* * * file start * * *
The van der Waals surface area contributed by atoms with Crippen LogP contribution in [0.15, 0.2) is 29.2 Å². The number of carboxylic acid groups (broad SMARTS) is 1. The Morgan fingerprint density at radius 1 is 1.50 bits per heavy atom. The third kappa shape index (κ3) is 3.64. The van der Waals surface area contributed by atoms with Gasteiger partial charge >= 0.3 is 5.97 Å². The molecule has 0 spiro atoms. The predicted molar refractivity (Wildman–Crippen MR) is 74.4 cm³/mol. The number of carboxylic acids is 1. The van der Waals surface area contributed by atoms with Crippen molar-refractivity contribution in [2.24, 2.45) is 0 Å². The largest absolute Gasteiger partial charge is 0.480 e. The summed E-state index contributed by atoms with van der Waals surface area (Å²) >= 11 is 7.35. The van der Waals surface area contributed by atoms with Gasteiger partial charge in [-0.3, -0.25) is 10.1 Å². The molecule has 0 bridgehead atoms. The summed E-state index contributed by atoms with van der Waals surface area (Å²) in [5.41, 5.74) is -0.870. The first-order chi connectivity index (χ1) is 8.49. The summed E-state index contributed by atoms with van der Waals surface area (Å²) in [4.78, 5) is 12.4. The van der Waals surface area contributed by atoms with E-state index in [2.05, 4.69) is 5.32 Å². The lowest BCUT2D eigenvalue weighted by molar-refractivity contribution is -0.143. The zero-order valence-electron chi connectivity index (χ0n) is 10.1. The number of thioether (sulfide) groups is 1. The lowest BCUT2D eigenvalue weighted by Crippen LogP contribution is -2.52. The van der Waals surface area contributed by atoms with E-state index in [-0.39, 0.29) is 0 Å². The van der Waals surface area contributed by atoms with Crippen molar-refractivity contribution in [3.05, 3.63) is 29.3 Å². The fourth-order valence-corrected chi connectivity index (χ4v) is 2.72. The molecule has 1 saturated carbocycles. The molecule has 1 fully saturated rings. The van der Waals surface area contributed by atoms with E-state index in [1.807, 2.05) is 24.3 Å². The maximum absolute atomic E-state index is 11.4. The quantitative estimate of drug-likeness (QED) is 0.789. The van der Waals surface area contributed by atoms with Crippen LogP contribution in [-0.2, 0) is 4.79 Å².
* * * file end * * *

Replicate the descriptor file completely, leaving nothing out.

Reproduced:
The van der Waals surface area contributed by atoms with Crippen LogP contribution in [0.15, 0.2) is 29.2 Å². The number of carboxylic acid groups (broad SMARTS) is 1. The Morgan fingerprint density at radius 1 is 1.50 bits per heavy atom. The third kappa shape index (κ3) is 3.64. The van der Waals surface area contributed by atoms with Gasteiger partial charge >= 0.3 is 5.97 Å². The molecule has 0 spiro atoms. The predicted molar refractivity (Wildman–Crippen MR) is 74.4 cm³/mol. The number of carboxylic acids is 1. The van der Waals surface area contributed by atoms with Crippen molar-refractivity contribution in [2.24, 2.45) is 0 Å². The largest absolute Gasteiger partial charge is 0.480 e. The summed E-state index contributed by atoms with van der Waals surface area (Å²) >= 11 is 7.35. The van der Waals surface area contributed by atoms with Gasteiger partial charge in [-0.3, -0.25) is 10.1 Å². The molecule has 0 bridgehead atoms. The summed E-state index contributed by atoms with van der Waals surface area (Å²) in [5.41, 5.74) is -0.870. The first-order chi connectivity index (χ1) is 8.49. The summed E-state index contributed by atoms with van der Waals surface area (Å²) in [4.78, 5) is 12.4. The van der Waals surface area contributed by atoms with E-state index in [2.05, 4.69) is 5.32 Å². The lowest BCUT2D eigenvalue weighted by molar-refractivity contribution is -0.143. The zero-order valence-electron chi connectivity index (χ0n) is 10.1. The number of thioether (sulfide) groups is 1. The lowest BCUT2D eigenvalue weighted by Crippen LogP contribution is -2.52. The van der Waals surface area contributed by atoms with E-state index in [-0.39, 0.29) is 0 Å². The van der Waals surface area contributed by atoms with Crippen molar-refractivity contribution in [3.05, 3.63) is 29.3 Å². The fourth-order valence-corrected chi connectivity index (χ4v) is 2.72. The molecule has 1 saturated carbocycles. The molecule has 1 fully saturated rings. The van der Waals surface area contributed by atoms with E-state index in [1.807, 2.05) is 24.3 Å². The maximum absolute atomic E-state index is 11.4. The quantitative estimate of drug-likeness (QED) is 0.789. The van der Waals surface area contributed by atoms with Crippen LogP contribution in [-0.2, 0) is 4.79 Å².